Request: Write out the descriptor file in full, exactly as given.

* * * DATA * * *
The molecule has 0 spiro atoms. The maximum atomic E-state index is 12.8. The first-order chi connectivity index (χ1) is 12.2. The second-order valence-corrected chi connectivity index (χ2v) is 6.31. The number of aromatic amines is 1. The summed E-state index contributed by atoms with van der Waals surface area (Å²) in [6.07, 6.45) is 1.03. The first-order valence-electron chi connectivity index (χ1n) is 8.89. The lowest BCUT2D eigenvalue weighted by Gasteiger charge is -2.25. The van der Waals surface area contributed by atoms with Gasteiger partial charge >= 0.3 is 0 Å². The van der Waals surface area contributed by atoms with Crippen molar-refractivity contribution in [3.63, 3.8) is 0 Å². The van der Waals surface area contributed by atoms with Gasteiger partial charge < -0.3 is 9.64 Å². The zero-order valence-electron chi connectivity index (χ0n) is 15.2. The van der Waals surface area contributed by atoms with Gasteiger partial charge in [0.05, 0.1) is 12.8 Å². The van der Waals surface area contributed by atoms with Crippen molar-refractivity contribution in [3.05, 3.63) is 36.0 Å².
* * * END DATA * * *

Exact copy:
The molecule has 0 spiro atoms. The maximum atomic E-state index is 12.8. The first-order chi connectivity index (χ1) is 12.2. The second-order valence-corrected chi connectivity index (χ2v) is 6.31. The number of aromatic amines is 1. The summed E-state index contributed by atoms with van der Waals surface area (Å²) in [6.07, 6.45) is 1.03. The first-order valence-electron chi connectivity index (χ1n) is 8.89. The lowest BCUT2D eigenvalue weighted by Gasteiger charge is -2.25. The van der Waals surface area contributed by atoms with Gasteiger partial charge >= 0.3 is 0 Å². The van der Waals surface area contributed by atoms with Crippen molar-refractivity contribution in [3.63, 3.8) is 0 Å². The van der Waals surface area contributed by atoms with Gasteiger partial charge < -0.3 is 9.64 Å². The zero-order valence-electron chi connectivity index (χ0n) is 15.2. The van der Waals surface area contributed by atoms with Gasteiger partial charge in [0.05, 0.1) is 12.8 Å². The van der Waals surface area contributed by atoms with Crippen molar-refractivity contribution in [3.05, 3.63) is 36.0 Å².